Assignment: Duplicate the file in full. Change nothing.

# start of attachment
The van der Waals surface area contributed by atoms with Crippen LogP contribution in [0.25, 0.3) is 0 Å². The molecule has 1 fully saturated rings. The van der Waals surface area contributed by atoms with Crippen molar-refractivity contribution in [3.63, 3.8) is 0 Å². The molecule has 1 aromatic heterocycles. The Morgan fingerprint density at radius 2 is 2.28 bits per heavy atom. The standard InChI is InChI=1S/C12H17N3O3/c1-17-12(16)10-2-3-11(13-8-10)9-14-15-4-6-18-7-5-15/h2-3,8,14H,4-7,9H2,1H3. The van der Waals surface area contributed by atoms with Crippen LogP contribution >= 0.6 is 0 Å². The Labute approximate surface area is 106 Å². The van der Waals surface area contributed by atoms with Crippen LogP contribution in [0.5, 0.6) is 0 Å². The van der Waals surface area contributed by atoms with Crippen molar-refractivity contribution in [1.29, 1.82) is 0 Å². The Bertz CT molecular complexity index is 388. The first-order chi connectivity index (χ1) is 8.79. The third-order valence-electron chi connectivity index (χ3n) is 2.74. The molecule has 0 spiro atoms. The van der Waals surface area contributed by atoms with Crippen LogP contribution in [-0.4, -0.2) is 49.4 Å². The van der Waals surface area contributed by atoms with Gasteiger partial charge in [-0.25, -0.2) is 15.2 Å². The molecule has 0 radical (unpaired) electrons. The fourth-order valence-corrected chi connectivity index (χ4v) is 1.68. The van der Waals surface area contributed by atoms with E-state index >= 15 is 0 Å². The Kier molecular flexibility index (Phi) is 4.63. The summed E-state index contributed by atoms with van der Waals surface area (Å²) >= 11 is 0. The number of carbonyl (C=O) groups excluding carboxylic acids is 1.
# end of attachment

The van der Waals surface area contributed by atoms with Crippen LogP contribution in [0.25, 0.3) is 0 Å². The molecule has 1 fully saturated rings. The van der Waals surface area contributed by atoms with Crippen molar-refractivity contribution in [3.63, 3.8) is 0 Å². The molecule has 1 aromatic heterocycles. The Morgan fingerprint density at radius 2 is 2.28 bits per heavy atom. The standard InChI is InChI=1S/C12H17N3O3/c1-17-12(16)10-2-3-11(13-8-10)9-14-15-4-6-18-7-5-15/h2-3,8,14H,4-7,9H2,1H3. The van der Waals surface area contributed by atoms with Crippen LogP contribution >= 0.6 is 0 Å². The Labute approximate surface area is 106 Å². The van der Waals surface area contributed by atoms with Crippen LogP contribution in [0.5, 0.6) is 0 Å². The van der Waals surface area contributed by atoms with Crippen molar-refractivity contribution in [1.29, 1.82) is 0 Å². The Bertz CT molecular complexity index is 388. The first-order chi connectivity index (χ1) is 8.79. The third-order valence-electron chi connectivity index (χ3n) is 2.74. The molecule has 0 spiro atoms. The van der Waals surface area contributed by atoms with Crippen LogP contribution in [-0.4, -0.2) is 49.4 Å². The van der Waals surface area contributed by atoms with Gasteiger partial charge in [-0.25, -0.2) is 15.2 Å². The molecule has 0 radical (unpaired) electrons. The fourth-order valence-corrected chi connectivity index (χ4v) is 1.68. The van der Waals surface area contributed by atoms with E-state index >= 15 is 0 Å². The Kier molecular flexibility index (Phi) is 4.63. The summed E-state index contributed by atoms with van der Waals surface area (Å²) >= 11 is 0. The number of carbonyl (C=O) groups excluding carboxylic acids is 1.